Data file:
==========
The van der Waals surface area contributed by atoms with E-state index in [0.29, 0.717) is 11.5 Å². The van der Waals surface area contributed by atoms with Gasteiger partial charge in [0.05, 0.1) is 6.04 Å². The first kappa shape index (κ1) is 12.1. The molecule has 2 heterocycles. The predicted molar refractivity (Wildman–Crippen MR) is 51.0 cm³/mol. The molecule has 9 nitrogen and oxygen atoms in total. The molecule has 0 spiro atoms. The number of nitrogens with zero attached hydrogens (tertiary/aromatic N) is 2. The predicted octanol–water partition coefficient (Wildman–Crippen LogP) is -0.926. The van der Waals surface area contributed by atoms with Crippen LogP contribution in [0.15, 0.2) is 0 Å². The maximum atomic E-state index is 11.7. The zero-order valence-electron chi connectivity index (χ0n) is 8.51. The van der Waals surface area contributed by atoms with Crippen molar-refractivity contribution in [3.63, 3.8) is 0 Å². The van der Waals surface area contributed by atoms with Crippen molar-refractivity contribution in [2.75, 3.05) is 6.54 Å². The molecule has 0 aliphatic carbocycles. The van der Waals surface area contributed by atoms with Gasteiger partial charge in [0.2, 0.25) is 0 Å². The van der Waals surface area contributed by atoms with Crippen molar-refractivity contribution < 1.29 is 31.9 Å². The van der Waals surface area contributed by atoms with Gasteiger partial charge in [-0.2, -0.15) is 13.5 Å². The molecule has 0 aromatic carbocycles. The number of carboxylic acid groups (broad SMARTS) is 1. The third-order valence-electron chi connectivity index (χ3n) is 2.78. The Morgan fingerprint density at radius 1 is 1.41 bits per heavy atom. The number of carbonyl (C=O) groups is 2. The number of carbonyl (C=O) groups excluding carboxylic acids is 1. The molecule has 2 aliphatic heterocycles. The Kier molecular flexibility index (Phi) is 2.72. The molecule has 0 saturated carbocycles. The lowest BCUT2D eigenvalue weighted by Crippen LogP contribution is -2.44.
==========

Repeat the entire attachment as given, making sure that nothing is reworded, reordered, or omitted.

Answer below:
The van der Waals surface area contributed by atoms with E-state index in [0.29, 0.717) is 11.5 Å². The van der Waals surface area contributed by atoms with Gasteiger partial charge in [0.05, 0.1) is 6.04 Å². The first kappa shape index (κ1) is 12.1. The molecule has 2 heterocycles. The predicted molar refractivity (Wildman–Crippen MR) is 51.0 cm³/mol. The molecule has 9 nitrogen and oxygen atoms in total. The molecule has 0 spiro atoms. The number of nitrogens with zero attached hydrogens (tertiary/aromatic N) is 2. The predicted octanol–water partition coefficient (Wildman–Crippen LogP) is -0.926. The van der Waals surface area contributed by atoms with Crippen LogP contribution in [0.15, 0.2) is 0 Å². The maximum atomic E-state index is 11.7. The zero-order valence-electron chi connectivity index (χ0n) is 8.51. The van der Waals surface area contributed by atoms with Crippen molar-refractivity contribution in [3.63, 3.8) is 0 Å². The van der Waals surface area contributed by atoms with Crippen molar-refractivity contribution in [2.75, 3.05) is 6.54 Å². The molecule has 0 aliphatic carbocycles. The van der Waals surface area contributed by atoms with Gasteiger partial charge in [0.2, 0.25) is 0 Å². The van der Waals surface area contributed by atoms with Crippen molar-refractivity contribution < 1.29 is 31.9 Å². The van der Waals surface area contributed by atoms with Gasteiger partial charge in [-0.2, -0.15) is 13.5 Å². The molecule has 0 aromatic carbocycles. The number of carboxylic acid groups (broad SMARTS) is 1. The third-order valence-electron chi connectivity index (χ3n) is 2.78. The Morgan fingerprint density at radius 1 is 1.41 bits per heavy atom. The number of carbonyl (C=O) groups is 2. The number of carbonyl (C=O) groups excluding carboxylic acids is 1. The molecule has 2 aliphatic heterocycles. The Kier molecular flexibility index (Phi) is 2.72. The molecule has 0 saturated carbocycles. The lowest BCUT2D eigenvalue weighted by Crippen LogP contribution is -2.44.